Born in 1913, she is the daughter of a lawyer. She left the town of Oswestry to go to a boarding school near Liverpool, and in 1931 she went to St Hilda’s College, Oxford. Since her arrival, whatever her literary mindset may be, romantic pursuits have occupied her more than academic activities. Photographs show Pim looking playful and spacious, with charmingly crooked English teeth. Open and playful to the experience, she pushed herself to the cusp of a little desperation, and tried on various characters, including a young redhead named Sandra, whose rude character Pym often spills out in public and in the pages of her memoirs. Byrne describes a “tendency to self-punish” and the compulsion to respond to moderate attention from excited, obsessive young males.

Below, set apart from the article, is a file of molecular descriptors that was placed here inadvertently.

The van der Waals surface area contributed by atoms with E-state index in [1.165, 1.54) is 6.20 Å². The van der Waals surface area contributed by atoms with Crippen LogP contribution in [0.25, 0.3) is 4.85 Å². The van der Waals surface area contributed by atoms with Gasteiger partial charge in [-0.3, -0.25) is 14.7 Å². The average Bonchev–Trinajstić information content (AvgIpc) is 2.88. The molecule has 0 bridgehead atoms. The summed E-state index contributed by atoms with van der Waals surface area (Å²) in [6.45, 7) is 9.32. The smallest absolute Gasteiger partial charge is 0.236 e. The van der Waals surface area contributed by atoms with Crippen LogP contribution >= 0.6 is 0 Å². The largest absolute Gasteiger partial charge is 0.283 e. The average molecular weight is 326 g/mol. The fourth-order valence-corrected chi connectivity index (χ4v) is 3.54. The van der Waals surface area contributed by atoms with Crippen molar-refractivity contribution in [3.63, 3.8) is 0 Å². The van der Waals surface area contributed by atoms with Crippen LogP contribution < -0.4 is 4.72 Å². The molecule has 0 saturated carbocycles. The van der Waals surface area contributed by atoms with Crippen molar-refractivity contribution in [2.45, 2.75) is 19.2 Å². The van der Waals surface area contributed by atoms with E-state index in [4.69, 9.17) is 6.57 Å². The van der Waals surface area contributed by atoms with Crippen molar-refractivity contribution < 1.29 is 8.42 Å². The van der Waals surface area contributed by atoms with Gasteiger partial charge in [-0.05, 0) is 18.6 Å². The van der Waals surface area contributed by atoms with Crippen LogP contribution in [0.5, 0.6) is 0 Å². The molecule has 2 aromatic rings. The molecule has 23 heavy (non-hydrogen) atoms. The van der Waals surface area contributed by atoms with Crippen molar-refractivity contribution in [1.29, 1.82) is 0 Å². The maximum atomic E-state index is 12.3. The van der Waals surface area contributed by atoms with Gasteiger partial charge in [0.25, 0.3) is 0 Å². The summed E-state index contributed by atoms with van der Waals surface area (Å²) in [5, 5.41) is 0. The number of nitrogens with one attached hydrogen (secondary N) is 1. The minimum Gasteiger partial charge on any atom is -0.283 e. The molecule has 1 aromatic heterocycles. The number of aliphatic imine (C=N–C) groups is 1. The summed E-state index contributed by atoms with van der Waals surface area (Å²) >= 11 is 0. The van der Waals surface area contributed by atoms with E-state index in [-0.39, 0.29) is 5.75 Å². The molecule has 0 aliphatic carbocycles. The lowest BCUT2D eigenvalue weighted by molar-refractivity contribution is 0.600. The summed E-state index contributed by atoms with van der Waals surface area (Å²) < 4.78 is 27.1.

Bem gave her most devotion to Henry Harvey, a handsome student of C.S. Lewis who had, as Byrne puts it, “an air of pretentiousness and arrogance.” Anyone who imagined that Bem was hyposexual must think that, in her first encounter with Harvey, she “bent down and bit him hard on the cheek,” creating Sylvia Plath’s legendary first encounter with Ted Hughes. Harvey continued to use Pym as a sexual means, while printing his papers, draping his stockings, and bringing him flowers. According to Byrne, he “set the pattern” for Pim’s relationships with other men: the more they mistreated her, the more deeply she felt in love. Rather than mutual intensity, Harvey promised her, in a letter, “respect and appreciation”, eventually offering little of either. .